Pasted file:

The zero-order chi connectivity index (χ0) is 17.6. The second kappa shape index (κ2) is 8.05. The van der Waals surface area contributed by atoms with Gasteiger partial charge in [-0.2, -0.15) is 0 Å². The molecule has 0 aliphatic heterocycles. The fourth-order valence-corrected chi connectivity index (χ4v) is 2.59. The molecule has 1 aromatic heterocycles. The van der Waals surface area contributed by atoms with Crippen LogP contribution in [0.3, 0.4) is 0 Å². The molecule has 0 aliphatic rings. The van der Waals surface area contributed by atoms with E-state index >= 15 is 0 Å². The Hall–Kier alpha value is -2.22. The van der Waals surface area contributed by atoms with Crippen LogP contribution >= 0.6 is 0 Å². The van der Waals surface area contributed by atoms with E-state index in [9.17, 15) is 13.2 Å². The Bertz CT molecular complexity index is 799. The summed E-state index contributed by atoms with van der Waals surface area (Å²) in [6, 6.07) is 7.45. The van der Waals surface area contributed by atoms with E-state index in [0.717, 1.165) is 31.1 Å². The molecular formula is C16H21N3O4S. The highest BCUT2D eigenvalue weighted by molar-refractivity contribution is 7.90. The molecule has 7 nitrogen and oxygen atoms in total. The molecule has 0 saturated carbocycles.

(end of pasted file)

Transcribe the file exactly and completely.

The zero-order chi connectivity index (χ0) is 17.6. The second kappa shape index (κ2) is 8.05. The van der Waals surface area contributed by atoms with Gasteiger partial charge in [-0.2, -0.15) is 0 Å². The molecule has 0 aliphatic heterocycles. The fourth-order valence-corrected chi connectivity index (χ4v) is 2.59. The molecule has 1 aromatic heterocycles. The van der Waals surface area contributed by atoms with Crippen LogP contribution in [0.3, 0.4) is 0 Å². The molecule has 0 aliphatic rings. The van der Waals surface area contributed by atoms with E-state index >= 15 is 0 Å². The Hall–Kier alpha value is -2.22. The van der Waals surface area contributed by atoms with Crippen LogP contribution >= 0.6 is 0 Å². The van der Waals surface area contributed by atoms with E-state index in [9.17, 15) is 13.2 Å². The Bertz CT molecular complexity index is 799. The summed E-state index contributed by atoms with van der Waals surface area (Å²) in [6, 6.07) is 7.45. The van der Waals surface area contributed by atoms with E-state index in [0.717, 1.165) is 31.1 Å². The molecular formula is C16H21N3O4S. The highest BCUT2D eigenvalue weighted by molar-refractivity contribution is 7.90. The molecule has 7 nitrogen and oxygen atoms in total. The molecule has 0 saturated carbocycles.